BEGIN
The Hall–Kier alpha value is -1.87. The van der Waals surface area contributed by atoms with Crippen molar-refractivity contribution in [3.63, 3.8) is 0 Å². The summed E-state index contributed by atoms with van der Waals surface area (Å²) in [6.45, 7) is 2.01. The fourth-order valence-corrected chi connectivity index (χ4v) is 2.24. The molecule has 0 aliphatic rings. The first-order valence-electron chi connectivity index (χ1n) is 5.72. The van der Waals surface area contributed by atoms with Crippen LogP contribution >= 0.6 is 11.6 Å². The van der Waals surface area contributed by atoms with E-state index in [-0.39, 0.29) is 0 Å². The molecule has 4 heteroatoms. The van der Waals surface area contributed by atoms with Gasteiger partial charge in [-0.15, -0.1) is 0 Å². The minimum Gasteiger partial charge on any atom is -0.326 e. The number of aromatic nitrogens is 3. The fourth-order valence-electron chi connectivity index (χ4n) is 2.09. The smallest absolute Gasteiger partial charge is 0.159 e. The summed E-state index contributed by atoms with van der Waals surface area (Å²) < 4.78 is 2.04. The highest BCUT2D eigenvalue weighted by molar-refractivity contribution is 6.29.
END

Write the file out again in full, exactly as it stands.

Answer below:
The Hall–Kier alpha value is -1.87. The van der Waals surface area contributed by atoms with Crippen molar-refractivity contribution in [3.63, 3.8) is 0 Å². The summed E-state index contributed by atoms with van der Waals surface area (Å²) in [6.45, 7) is 2.01. The fourth-order valence-corrected chi connectivity index (χ4v) is 2.24. The molecule has 0 aliphatic rings. The first-order valence-electron chi connectivity index (χ1n) is 5.72. The van der Waals surface area contributed by atoms with Crippen LogP contribution >= 0.6 is 11.6 Å². The van der Waals surface area contributed by atoms with E-state index in [-0.39, 0.29) is 0 Å². The molecule has 4 heteroatoms. The van der Waals surface area contributed by atoms with Gasteiger partial charge in [-0.15, -0.1) is 0 Å². The minimum Gasteiger partial charge on any atom is -0.326 e. The number of aromatic nitrogens is 3. The fourth-order valence-electron chi connectivity index (χ4n) is 2.09. The smallest absolute Gasteiger partial charge is 0.159 e. The summed E-state index contributed by atoms with van der Waals surface area (Å²) < 4.78 is 2.04. The highest BCUT2D eigenvalue weighted by molar-refractivity contribution is 6.29.